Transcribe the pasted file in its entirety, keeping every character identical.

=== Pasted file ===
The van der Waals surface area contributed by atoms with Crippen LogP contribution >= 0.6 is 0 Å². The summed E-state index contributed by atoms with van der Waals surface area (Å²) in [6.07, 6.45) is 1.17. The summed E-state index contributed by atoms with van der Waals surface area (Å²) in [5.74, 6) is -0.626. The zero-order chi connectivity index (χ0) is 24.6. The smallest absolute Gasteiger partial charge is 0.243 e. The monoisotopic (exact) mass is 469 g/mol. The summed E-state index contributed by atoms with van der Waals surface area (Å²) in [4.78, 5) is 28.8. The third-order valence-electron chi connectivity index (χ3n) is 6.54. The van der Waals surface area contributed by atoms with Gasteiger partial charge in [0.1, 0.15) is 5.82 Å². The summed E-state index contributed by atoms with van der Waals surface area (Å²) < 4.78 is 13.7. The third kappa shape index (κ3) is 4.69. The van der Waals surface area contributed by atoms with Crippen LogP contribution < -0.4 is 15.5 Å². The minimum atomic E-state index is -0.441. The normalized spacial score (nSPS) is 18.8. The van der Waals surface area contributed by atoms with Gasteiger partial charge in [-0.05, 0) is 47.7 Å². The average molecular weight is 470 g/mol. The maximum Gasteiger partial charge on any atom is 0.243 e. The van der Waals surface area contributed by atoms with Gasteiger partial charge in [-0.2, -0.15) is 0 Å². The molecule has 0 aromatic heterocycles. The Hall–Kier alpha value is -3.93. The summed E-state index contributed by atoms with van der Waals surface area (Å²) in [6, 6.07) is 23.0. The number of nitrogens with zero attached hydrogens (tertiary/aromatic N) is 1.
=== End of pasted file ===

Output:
The van der Waals surface area contributed by atoms with Crippen LogP contribution >= 0.6 is 0 Å². The summed E-state index contributed by atoms with van der Waals surface area (Å²) in [6.07, 6.45) is 1.17. The summed E-state index contributed by atoms with van der Waals surface area (Å²) in [5.74, 6) is -0.626. The zero-order chi connectivity index (χ0) is 24.6. The smallest absolute Gasteiger partial charge is 0.243 e. The monoisotopic (exact) mass is 469 g/mol. The summed E-state index contributed by atoms with van der Waals surface area (Å²) in [4.78, 5) is 28.8. The third-order valence-electron chi connectivity index (χ3n) is 6.54. The van der Waals surface area contributed by atoms with Gasteiger partial charge in [0.1, 0.15) is 5.82 Å². The summed E-state index contributed by atoms with van der Waals surface area (Å²) < 4.78 is 13.7. The third kappa shape index (κ3) is 4.69. The van der Waals surface area contributed by atoms with Crippen LogP contribution < -0.4 is 15.5 Å². The minimum atomic E-state index is -0.441. The normalized spacial score (nSPS) is 18.8. The van der Waals surface area contributed by atoms with Gasteiger partial charge in [-0.05, 0) is 47.7 Å². The average molecular weight is 470 g/mol. The maximum Gasteiger partial charge on any atom is 0.243 e. The van der Waals surface area contributed by atoms with Gasteiger partial charge in [-0.2, -0.15) is 0 Å². The molecule has 0 aromatic heterocycles. The Hall–Kier alpha value is -3.93. The summed E-state index contributed by atoms with van der Waals surface area (Å²) in [6, 6.07) is 23.0. The number of nitrogens with zero attached hydrogens (tertiary/aromatic N) is 1.